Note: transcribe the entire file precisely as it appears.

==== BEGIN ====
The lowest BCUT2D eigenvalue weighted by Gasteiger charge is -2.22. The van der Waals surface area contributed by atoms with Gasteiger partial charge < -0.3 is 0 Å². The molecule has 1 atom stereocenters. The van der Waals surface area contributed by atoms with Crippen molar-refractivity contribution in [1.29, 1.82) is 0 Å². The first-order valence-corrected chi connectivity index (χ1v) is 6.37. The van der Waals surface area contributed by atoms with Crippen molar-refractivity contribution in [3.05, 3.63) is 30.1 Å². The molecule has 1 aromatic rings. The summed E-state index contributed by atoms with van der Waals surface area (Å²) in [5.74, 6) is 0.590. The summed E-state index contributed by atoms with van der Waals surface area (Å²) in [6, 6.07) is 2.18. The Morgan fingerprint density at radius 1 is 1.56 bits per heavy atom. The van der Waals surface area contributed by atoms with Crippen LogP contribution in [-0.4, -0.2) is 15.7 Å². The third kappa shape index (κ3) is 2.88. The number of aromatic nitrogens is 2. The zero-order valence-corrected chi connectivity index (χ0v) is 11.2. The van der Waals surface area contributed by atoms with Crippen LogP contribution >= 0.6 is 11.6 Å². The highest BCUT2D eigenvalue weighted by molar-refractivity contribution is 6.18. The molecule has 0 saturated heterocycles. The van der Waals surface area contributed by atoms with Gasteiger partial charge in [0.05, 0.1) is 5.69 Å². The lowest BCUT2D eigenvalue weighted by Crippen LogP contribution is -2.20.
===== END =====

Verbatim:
The lowest BCUT2D eigenvalue weighted by Gasteiger charge is -2.22. The van der Waals surface area contributed by atoms with Gasteiger partial charge < -0.3 is 0 Å². The molecule has 1 atom stereocenters. The van der Waals surface area contributed by atoms with Crippen molar-refractivity contribution in [1.29, 1.82) is 0 Å². The first-order valence-corrected chi connectivity index (χ1v) is 6.37. The van der Waals surface area contributed by atoms with Crippen molar-refractivity contribution in [3.05, 3.63) is 30.1 Å². The molecule has 1 aromatic rings. The summed E-state index contributed by atoms with van der Waals surface area (Å²) in [5.74, 6) is 0.590. The summed E-state index contributed by atoms with van der Waals surface area (Å²) in [6, 6.07) is 2.18. The Morgan fingerprint density at radius 1 is 1.56 bits per heavy atom. The van der Waals surface area contributed by atoms with Crippen LogP contribution in [-0.4, -0.2) is 15.7 Å². The third kappa shape index (κ3) is 2.88. The number of aromatic nitrogens is 2. The zero-order valence-corrected chi connectivity index (χ0v) is 11.2. The van der Waals surface area contributed by atoms with Crippen LogP contribution >= 0.6 is 11.6 Å². The highest BCUT2D eigenvalue weighted by molar-refractivity contribution is 6.18. The molecule has 0 saturated heterocycles. The van der Waals surface area contributed by atoms with Gasteiger partial charge in [0.05, 0.1) is 5.69 Å². The lowest BCUT2D eigenvalue weighted by Crippen LogP contribution is -2.20.